Is Surveillance for Multidrug‐Resistant Enterobacteriaceae an Effective Infection Control Strategy in the Absence of an Outbreak?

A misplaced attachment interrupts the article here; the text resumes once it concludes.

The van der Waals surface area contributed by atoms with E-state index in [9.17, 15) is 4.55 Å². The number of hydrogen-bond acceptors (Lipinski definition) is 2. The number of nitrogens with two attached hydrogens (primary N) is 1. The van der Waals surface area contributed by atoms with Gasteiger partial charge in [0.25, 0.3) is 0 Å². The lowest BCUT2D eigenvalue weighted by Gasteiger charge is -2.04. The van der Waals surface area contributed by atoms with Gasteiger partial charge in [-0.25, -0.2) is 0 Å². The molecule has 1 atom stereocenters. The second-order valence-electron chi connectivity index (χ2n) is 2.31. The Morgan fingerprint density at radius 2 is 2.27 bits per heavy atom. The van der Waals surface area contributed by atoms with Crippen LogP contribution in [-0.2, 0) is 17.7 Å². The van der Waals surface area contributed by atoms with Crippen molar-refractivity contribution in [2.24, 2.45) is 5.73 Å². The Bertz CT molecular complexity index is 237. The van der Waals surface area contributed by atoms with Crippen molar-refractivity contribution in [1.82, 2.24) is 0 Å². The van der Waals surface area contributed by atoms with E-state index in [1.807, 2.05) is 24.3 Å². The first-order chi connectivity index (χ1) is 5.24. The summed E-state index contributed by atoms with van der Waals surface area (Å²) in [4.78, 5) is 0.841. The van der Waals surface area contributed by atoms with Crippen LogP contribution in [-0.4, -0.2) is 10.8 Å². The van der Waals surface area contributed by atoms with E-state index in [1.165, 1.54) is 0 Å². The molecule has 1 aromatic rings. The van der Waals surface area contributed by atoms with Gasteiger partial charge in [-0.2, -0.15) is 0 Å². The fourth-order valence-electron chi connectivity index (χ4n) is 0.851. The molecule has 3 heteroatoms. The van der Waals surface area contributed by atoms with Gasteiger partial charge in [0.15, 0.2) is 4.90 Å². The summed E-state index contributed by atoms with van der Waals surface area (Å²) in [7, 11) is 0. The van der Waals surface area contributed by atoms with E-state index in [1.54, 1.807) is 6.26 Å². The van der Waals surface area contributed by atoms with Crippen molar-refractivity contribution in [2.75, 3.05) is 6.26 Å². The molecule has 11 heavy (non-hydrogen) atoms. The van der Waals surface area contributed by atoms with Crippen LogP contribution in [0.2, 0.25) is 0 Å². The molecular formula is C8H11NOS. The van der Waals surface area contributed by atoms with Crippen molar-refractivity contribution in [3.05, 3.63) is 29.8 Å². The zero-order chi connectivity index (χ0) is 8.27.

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Multidrug-resistant enterobacteriaceae (MDRE) are an important cause of nosocomial infections. The effectiveness of screening for MDRE in the nonoutbreak setting in an attempt to prevent transmission is unknown. Patients admitted for new organ transplantation were screened for MDRE colonization. Prospective clinical data were collected, and pulsed-field gel electrophoresis and plasmid and integron analysis of isolates were performed. Colonized patients were not isolated except when required by standard precautions. Of the 287 patients, 69 (24%) were colonized, and 6 (9%) of the 69 developed clinical infections. Most colonizing isolates (66/69) were unique. No clinical infections resulted from patient-to-patient transmission. Analysis of clinical isolates from nonstudy patients demonstrated no evidence of transmission leading to clinical disease. The annual cost of a surveillance program was calculated at Canadian $1,130,184.44. Thus, the routine and costly use of MDRE surveillance and isolation precautions are not warranted in the absence of a clonal outbreak in this population.
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